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DSA In the News

San Mateo County residents flee to hills after getting tsunami warning

Published on 3/11/2011

The tsunami sent barreling toward the California coast by a massive earthquake in Japan did no damage in San Mateo County on Friday, but it prompted hundreds of people to flee the threat in a potentially dangerous way, officials said.

Several hundred evacuees headed to high ground at the intersection of highways 35 and 92 and parked on the roadside, which became an impromptu evacuation site after word of the wave began to circulate around 4 a.m. Friday.

San Mateo County emergency management officials said it was a hazardous situation because the rows of cars could have gotten in the way of emergency vehicles if they needed to race to and from the coast.

"Was it a great danger in this particular case? No," Sheriff's Office spokesman Tom Merson said. "Could it be? Yes."

County officials sent out voluntary evacuation notices by e-mail and phone at 4 and 7 a.m. They decided against setting off the tsunami sirens after seeing the smallish waves that hit Hawaii.

Bill O'Callahan, supervisor of the county's Office of Emergency Management, said that such a warning would likely have prompted a massive and unnecessary evacuation.

Even without the siren, up to 1,000 cars were parked along both roadways as Coastside residents fled the threat of flooding. At 8:30 a.m., the road resembled a strip mall parking lot as vehicles jammed into medians, breakdown areas and along the shoulder.

While some people remained in their cars, there were also children playing on a grassy area near the median. Martin Quijano, 25, of Half Moon Bay, received a phone call from a friend about 4 a.m. and immediately got into his car and drove toward Skyline Boulevard. At first, he was scared, but in the end, he was just anxious to get home.

O'Callahan said he was surprised that people had collected there. The county had sent out word of the evacuation centers set up at schools, which were closed for the day as a safety precaution, on higher ground along the coast. But he said his office adapted to the situation by providing portable toilets and food.

"People got out of the inundation zone, that's good," he said. "Lesson learned for us, we will be ready for that (in the future)."

Gov. Jerry Brown late Friday declared a state of emergency for San Mateo County, along with Del Norte, Humboldt and Santa Cruz counties.

Brad Alexander, spokesman for the California Emergency Management Agency, said the declaration will help responders overcome legal issues. For instance, it gives them the right to go on private property as part of the response. It also frees up funding and allows the state to ask for federal resources.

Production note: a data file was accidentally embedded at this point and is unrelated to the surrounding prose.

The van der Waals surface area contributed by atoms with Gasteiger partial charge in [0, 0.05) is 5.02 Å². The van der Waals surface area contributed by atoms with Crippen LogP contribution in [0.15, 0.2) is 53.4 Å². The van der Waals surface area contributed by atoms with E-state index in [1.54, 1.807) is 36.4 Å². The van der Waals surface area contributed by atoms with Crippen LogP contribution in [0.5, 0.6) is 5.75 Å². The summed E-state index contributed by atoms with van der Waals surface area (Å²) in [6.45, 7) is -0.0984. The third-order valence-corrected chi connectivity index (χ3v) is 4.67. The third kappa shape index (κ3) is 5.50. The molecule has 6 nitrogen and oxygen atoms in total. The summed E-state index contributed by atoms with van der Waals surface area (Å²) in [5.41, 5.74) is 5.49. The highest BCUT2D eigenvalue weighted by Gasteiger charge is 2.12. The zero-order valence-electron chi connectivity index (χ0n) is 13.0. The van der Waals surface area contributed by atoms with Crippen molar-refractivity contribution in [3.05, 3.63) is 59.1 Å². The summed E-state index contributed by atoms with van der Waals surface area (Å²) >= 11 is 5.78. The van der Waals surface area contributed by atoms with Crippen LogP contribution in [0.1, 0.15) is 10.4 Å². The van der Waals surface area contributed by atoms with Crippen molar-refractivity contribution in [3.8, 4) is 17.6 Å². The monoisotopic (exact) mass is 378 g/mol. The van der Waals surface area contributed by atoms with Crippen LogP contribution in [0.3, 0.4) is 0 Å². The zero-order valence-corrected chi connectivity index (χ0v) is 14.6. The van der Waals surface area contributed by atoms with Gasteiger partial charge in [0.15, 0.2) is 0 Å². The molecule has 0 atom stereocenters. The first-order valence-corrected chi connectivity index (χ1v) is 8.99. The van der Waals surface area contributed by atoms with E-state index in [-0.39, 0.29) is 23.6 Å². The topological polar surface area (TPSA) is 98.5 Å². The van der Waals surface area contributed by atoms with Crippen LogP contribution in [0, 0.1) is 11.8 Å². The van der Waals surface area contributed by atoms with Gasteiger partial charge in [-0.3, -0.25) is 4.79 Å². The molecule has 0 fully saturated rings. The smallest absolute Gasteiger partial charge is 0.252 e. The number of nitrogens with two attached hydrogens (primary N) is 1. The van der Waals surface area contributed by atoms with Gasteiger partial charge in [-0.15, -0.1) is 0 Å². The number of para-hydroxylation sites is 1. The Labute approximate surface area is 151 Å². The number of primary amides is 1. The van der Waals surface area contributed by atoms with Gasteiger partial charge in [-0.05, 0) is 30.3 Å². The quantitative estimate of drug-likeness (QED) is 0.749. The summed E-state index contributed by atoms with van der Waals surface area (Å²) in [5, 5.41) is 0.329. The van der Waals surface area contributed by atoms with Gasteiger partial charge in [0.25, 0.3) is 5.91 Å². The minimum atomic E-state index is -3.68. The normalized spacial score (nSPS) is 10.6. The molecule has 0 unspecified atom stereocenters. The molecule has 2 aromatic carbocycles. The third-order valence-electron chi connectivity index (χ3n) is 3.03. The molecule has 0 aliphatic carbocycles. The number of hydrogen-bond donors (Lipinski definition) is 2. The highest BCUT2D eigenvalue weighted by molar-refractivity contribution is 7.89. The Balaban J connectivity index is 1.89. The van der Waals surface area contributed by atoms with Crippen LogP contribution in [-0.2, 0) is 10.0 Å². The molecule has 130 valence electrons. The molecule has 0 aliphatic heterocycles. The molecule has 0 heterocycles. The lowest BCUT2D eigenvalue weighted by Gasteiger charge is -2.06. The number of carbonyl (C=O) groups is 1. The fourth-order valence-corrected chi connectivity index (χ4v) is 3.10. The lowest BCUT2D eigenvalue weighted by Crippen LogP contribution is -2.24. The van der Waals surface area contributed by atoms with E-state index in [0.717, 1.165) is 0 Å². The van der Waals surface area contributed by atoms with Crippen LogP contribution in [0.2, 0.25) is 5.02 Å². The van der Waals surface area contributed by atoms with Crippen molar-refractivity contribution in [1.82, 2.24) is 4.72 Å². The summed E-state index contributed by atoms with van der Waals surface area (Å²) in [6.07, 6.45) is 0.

"It cuts a lot of the red tape," Alexander said.

As in the last significant tsunami warning, in February 2010, San Mateo County fared better than other coastal California communities.

Dozens of boats were destroyed in Crescent City and a man seeking photos of the tsunami was pulled out to sea near the mouth of the Klamath River. Santa Cruz also saw a dock destroyed and more than 30 boats break free from their moorings, several of them sinking and a number sustaining serious damage.

Although emergency officials reminded residents to avoid the coastline, there were plenty of onlookers trying to catch a glimpse of the waves.

As spectators gathered near the Pacifica boardwalk, a couple walking their dog along the sea wall said they weren't frightened by the reports and had no intention of evacuating. The waves were scarcely bigger than on a typical day. The couple was dubious of news and weather reports.

"They also told us it was going to snow a few weeks ago," said Matt Jetty, 31, of Pacifica, who was with his wife Meghan, 27.

Mark Johnsson, a geologist from the California Coastal Commission, said onlookers were probably expecting movie-style waves.

"Hollywood made it seem like (tsunamis are) big, huge, crashing waves," Johnsson said as he stood monitoring the waves in Pacifica. "But it's more just a big, gradual inundation." Visually, it is like a carpet rather than a wall of water, he said.

Johnsson was out from 8 to 9 a.m. In that hour, he said he had seen two tsunami waves. As he spoke, a man hopped over the sea wall and onto the beach perpendicular to Pacifica Pier.

"I wouldn't be walking on that beach right now. No way." Johnsson said, looking down at the tracks the man left while walking in the wet sand.

  • A strong earthquake

  • A sudden rise or fall of the ocean tide

  • A loud, roaring sound (like an airplane or a train) coming from the ocean
    What to do if you see these signs:
  • Move inland to higher ground or into a tall building immediately and stay there

  • Turn on your radio or television to learn if there is a tsunami warning

  • Stay away from the beach until officials issue the all-clear, as the waves can hit more than once

  • Source: National Oceanic and Atmospheric Administration